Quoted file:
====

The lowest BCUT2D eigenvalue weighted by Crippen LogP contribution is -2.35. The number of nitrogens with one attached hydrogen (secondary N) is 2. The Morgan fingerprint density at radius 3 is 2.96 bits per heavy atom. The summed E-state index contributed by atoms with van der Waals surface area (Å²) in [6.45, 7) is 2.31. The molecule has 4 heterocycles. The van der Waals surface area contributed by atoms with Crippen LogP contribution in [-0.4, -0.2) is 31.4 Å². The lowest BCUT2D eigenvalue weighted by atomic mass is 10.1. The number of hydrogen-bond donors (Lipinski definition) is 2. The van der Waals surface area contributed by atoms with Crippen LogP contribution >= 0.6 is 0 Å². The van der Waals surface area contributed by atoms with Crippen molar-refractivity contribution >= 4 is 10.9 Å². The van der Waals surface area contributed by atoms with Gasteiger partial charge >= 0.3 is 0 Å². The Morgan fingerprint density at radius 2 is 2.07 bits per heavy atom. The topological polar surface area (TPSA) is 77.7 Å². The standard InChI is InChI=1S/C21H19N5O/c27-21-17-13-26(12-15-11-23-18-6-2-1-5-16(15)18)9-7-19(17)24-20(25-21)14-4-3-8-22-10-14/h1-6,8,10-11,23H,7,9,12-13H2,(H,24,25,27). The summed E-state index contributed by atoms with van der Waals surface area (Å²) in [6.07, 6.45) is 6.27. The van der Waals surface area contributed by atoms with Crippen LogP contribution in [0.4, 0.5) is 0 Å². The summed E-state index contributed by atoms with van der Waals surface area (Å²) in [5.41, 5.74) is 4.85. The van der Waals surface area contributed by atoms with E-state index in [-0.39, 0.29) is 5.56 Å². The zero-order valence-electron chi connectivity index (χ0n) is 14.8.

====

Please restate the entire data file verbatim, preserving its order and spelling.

The lowest BCUT2D eigenvalue weighted by Crippen LogP contribution is -2.35. The number of nitrogens with one attached hydrogen (secondary N) is 2. The Morgan fingerprint density at radius 3 is 2.96 bits per heavy atom. The summed E-state index contributed by atoms with van der Waals surface area (Å²) in [6.45, 7) is 2.31. The molecule has 4 heterocycles. The van der Waals surface area contributed by atoms with Crippen LogP contribution in [-0.4, -0.2) is 31.4 Å². The lowest BCUT2D eigenvalue weighted by atomic mass is 10.1. The number of hydrogen-bond donors (Lipinski definition) is 2. The van der Waals surface area contributed by atoms with Crippen LogP contribution >= 0.6 is 0 Å². The van der Waals surface area contributed by atoms with Crippen molar-refractivity contribution >= 4 is 10.9 Å². The van der Waals surface area contributed by atoms with Gasteiger partial charge >= 0.3 is 0 Å². The Morgan fingerprint density at radius 2 is 2.07 bits per heavy atom. The topological polar surface area (TPSA) is 77.7 Å². The standard InChI is InChI=1S/C21H19N5O/c27-21-17-13-26(12-15-11-23-18-6-2-1-5-16(15)18)9-7-19(17)24-20(25-21)14-4-3-8-22-10-14/h1-6,8,10-11,23H,7,9,12-13H2,(H,24,25,27). The summed E-state index contributed by atoms with van der Waals surface area (Å²) in [6.07, 6.45) is 6.27. The van der Waals surface area contributed by atoms with Crippen LogP contribution in [0.4, 0.5) is 0 Å². The summed E-state index contributed by atoms with van der Waals surface area (Å²) in [5.41, 5.74) is 4.85. The van der Waals surface area contributed by atoms with E-state index in [-0.39, 0.29) is 5.56 Å². The zero-order valence-electron chi connectivity index (χ0n) is 14.8.